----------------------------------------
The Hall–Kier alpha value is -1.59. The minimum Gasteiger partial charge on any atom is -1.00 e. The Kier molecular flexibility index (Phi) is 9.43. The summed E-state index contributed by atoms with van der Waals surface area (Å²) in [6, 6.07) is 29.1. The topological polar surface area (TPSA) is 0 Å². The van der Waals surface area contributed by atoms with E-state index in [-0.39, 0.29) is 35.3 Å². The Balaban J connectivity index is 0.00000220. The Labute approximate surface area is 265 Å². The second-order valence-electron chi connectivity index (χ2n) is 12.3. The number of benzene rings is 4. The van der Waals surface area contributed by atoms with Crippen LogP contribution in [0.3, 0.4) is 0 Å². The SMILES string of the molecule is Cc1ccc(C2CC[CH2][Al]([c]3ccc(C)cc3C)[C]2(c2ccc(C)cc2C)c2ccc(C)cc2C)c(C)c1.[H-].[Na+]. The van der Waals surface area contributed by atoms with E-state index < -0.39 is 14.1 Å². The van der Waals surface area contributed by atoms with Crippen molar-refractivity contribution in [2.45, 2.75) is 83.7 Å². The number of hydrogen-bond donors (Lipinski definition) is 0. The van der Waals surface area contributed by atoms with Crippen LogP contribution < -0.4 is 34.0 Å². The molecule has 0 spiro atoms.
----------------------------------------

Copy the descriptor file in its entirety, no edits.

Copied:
The Hall–Kier alpha value is -1.59. The minimum Gasteiger partial charge on any atom is -1.00 e. The Kier molecular flexibility index (Phi) is 9.43. The summed E-state index contributed by atoms with van der Waals surface area (Å²) in [6, 6.07) is 29.1. The topological polar surface area (TPSA) is 0 Å². The van der Waals surface area contributed by atoms with E-state index in [-0.39, 0.29) is 35.3 Å². The Balaban J connectivity index is 0.00000220. The Labute approximate surface area is 265 Å². The second-order valence-electron chi connectivity index (χ2n) is 12.3. The number of benzene rings is 4. The van der Waals surface area contributed by atoms with Crippen LogP contribution in [0.3, 0.4) is 0 Å². The SMILES string of the molecule is Cc1ccc(C2CC[CH2][Al]([c]3ccc(C)cc3C)[C]2(c2ccc(C)cc2C)c2ccc(C)cc2C)c(C)c1.[H-].[Na+]. The van der Waals surface area contributed by atoms with E-state index < -0.39 is 14.1 Å². The van der Waals surface area contributed by atoms with Crippen molar-refractivity contribution in [2.45, 2.75) is 83.7 Å². The number of hydrogen-bond donors (Lipinski definition) is 0. The van der Waals surface area contributed by atoms with Crippen LogP contribution < -0.4 is 34.0 Å². The molecule has 0 spiro atoms.